Thank you AstraZeneca for sponsoring this post. November is Lung Cancer Awareness Month. Now more than ever, there is reason for hope. Please visit LIVE W.E.L.L. and LVNG With Lung Cancer for more information.
In the United States, lung cancer is the leading cause of cancer death among both men and women, accounting for approximately 154,000 deaths each year and about one-quarter of all cancer deaths – more than breast, prostate and colorectal cancers combined.
Having lost my grandmother to lung cancer, lung cancer awareness is a topic that hits very close to home for me, and this post is written in her honor. I love the cherished memories I have with my grandmother, and I hope that this post will provide valuable resources and information, as well as to give hope to those living with lung cancer.
What you need to know
Lung cancer stage is determined by tumor size and whether it has spread to nearby areas, lymph nodes, or other organs. Some of these stages have unique names, which can sometimes make understanding the types of lung cancer confusing.
There are four main “stages” of NSCLC, defined primarily by the size of the tumor and how far the cancer has spread within or outside of the lungs.
There are a lot of misperceptions about lung cancer, particularly in grouping Stage 3 cancer with Stage 4 cancer.
Stage 4 NSCLC is called “metastatic” and occurs when the disease has spread to distant parts of the chest or to other organs, such as the brain, bones or liver.
Stage 3 is different—it is an earlier stage of disease with better long-term survival rates. Typically, the earlier we treat disease, the better outcomes we have.
With the advancement of treatment options, it is critical for patients not to give up – to be aware of their options and talk to their doctor about what treatments may be appropriate for them.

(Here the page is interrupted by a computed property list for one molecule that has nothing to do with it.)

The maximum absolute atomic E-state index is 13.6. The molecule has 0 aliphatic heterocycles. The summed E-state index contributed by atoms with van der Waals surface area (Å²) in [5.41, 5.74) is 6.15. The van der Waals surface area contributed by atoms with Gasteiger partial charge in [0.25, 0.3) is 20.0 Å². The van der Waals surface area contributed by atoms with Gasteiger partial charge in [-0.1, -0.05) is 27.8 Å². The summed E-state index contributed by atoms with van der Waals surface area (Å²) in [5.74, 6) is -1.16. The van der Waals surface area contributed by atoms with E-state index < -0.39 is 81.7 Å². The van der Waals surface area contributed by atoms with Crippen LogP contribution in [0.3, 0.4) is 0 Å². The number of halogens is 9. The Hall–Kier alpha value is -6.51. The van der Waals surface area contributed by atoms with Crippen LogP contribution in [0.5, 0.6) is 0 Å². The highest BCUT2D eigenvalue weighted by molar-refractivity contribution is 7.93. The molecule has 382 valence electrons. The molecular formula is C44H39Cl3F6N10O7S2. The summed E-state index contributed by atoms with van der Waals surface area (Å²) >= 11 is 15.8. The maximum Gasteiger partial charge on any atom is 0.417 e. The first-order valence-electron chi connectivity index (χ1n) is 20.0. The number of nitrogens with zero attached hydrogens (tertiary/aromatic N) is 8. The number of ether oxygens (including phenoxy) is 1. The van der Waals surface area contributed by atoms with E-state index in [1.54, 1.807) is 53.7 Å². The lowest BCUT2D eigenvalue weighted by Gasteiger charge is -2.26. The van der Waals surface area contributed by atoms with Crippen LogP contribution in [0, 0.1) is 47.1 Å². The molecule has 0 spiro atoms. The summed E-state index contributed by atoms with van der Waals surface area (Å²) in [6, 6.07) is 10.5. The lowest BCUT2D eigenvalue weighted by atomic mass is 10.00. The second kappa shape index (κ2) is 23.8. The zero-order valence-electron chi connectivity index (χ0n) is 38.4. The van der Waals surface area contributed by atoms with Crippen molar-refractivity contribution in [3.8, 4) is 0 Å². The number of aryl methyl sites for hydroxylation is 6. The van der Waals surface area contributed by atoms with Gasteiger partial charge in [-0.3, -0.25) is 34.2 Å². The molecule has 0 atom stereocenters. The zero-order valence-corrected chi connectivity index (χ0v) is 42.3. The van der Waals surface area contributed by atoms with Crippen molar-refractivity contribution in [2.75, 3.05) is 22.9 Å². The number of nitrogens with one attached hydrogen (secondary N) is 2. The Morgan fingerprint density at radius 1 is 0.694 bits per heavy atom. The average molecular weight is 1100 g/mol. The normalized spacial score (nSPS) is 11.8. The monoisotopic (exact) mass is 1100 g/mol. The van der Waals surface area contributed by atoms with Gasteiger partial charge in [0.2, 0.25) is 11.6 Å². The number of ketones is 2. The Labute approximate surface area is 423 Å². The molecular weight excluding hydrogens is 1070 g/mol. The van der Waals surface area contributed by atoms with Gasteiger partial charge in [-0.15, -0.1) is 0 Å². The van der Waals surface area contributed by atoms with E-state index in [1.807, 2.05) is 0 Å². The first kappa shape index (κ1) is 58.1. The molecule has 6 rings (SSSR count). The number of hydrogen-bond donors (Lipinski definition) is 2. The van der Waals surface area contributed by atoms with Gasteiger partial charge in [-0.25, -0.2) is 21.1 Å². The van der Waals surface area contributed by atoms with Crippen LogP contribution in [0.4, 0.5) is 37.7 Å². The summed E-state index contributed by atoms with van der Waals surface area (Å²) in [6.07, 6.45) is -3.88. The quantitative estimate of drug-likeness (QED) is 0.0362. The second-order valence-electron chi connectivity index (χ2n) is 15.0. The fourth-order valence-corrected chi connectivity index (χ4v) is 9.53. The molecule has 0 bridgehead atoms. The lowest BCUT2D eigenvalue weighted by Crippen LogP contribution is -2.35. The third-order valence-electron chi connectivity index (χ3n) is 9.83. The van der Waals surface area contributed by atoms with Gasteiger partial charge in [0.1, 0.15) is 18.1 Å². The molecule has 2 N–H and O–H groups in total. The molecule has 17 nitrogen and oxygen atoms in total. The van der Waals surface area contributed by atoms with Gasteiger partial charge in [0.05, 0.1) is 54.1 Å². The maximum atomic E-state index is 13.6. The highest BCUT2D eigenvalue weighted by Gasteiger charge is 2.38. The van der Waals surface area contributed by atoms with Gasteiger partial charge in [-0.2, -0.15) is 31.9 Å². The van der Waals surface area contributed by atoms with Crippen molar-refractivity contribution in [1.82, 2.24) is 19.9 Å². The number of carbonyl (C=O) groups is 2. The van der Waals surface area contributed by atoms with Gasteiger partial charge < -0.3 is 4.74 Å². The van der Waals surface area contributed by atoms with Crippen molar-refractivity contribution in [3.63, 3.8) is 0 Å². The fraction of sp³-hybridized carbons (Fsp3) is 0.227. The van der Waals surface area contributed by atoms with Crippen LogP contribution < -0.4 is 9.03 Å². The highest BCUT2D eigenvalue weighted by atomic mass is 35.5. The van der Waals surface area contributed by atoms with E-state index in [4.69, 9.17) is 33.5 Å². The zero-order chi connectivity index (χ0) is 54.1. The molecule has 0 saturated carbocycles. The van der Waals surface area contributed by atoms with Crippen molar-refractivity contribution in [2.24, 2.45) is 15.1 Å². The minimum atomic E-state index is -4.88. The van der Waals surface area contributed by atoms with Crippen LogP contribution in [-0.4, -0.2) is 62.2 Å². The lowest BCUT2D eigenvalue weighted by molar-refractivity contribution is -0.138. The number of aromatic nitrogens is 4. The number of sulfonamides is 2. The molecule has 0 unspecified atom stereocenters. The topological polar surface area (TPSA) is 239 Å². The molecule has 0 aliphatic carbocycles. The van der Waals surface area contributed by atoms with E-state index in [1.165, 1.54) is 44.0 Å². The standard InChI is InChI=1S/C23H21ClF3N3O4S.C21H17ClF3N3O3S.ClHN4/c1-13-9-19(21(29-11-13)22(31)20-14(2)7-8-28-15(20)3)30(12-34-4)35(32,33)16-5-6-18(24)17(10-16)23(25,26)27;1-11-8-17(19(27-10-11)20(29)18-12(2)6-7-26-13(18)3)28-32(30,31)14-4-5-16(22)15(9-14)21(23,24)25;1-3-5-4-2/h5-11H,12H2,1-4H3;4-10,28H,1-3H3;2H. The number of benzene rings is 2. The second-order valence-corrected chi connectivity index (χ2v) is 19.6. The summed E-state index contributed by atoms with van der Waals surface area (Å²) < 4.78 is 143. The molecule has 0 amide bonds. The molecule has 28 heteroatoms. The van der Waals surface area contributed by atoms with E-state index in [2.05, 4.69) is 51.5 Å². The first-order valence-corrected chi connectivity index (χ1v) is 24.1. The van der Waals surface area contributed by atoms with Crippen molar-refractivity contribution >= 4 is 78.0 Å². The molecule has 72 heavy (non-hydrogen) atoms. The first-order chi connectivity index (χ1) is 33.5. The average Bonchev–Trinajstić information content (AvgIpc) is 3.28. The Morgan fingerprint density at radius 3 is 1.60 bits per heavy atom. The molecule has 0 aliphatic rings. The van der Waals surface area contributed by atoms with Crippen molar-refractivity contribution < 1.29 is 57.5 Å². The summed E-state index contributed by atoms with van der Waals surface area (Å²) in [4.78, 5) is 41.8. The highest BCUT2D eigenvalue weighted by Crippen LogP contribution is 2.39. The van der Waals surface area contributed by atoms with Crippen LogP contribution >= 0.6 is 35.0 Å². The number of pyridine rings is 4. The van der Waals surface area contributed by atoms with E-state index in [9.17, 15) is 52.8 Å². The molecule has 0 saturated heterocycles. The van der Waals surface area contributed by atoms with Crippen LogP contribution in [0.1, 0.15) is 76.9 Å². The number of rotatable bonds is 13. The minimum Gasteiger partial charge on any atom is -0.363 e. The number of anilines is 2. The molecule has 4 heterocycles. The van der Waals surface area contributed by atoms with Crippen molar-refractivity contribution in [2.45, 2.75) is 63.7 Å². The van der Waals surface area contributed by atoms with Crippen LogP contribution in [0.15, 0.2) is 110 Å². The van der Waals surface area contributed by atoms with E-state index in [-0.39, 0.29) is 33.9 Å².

Lung cancer treatment is a big decision, and patients deserve the best option for them from the get-go. Just as a team coach wants to draft the best player first rather than wait until a later draft round, there is no type of cancer where you shouldn’t choose your best option first for your specific type of disease. In order to get the best first, you have to test first.
In recent years, researchers have come to understand important details of how lung cancer grows and spreads. This has led to important new treatment options that treat cancer differently from conventional therapies, like chemotherapy and radiation. Two important types of therapy are targeted medicines and immunotherapies. In later stages of lung cancer, particularly stages 3 and 4 NSCLC, these types of medicines are changing the way cancer is treated.
Targeted medicines: Lung cancers have certain “biomarkers,” which are unique traits of each individual lung cancer, diagnosed through testing, that can help patients and their doctors understand its specific characteristics and can play a role in determining what types of medicines the cancer is most likely to respond to. This is often considered a form of “personalized medicine,” which includes treatments specially designed for certain tumor characteristics. Personalized medicines include targeted treatments for lung cancer with certain biomarkers, such as the epidermal growth factor (EGFR) mutation. EGFR is a protein found on the surface of some cells to which epidermal growth factor binds, causing the cells to divide. It is a common mutation of NSCLC, for which targeted medicines are available.
Immunotherapy: In the fight against disease, the immune system is the body’s greatest ally. However, cancer is smart and can take on a disguise. Proteins such as “PD-L1” can cloak cancer cells, preventing the immune system from recognizing them and making it nearly impossible for the body to attack the harmful cells. Unlike traditional types of therapy, such as chemotherapy, which seek to attack the cancer directly, immunotherapies – also called Immuno-Oncology (IO) medicines – empower the body’s own immune system to find and attack cancer. By blocking or inhibiting proteins such as PD-L1, we are able to make the cancer cells more recognizable to the immune system, thereby activating it to find and attack cancer cells. For some lung cancer patients, immunotherapy may be an option following conventional therapies, to keep the cancer at bay for longer and, in some cases, showing positive signs for improved overall survival.
Lung Cancer has impacted my family in a very personal way. I’m raising Awareness about lung cancer in honor of my grandma, and I’d love for you to join me. During Lung Cancer Awareness Month this November, please join me in spreading the word. If you know anyone who has been diagnosed with lung cancer, it is critical that they become their own advocate, understand their full diagnosis, and talk to their medical team about what treatment options are right for them.
I was selected for this opportunity as a member of CLEVER and the content and opinions expressed here are all my own.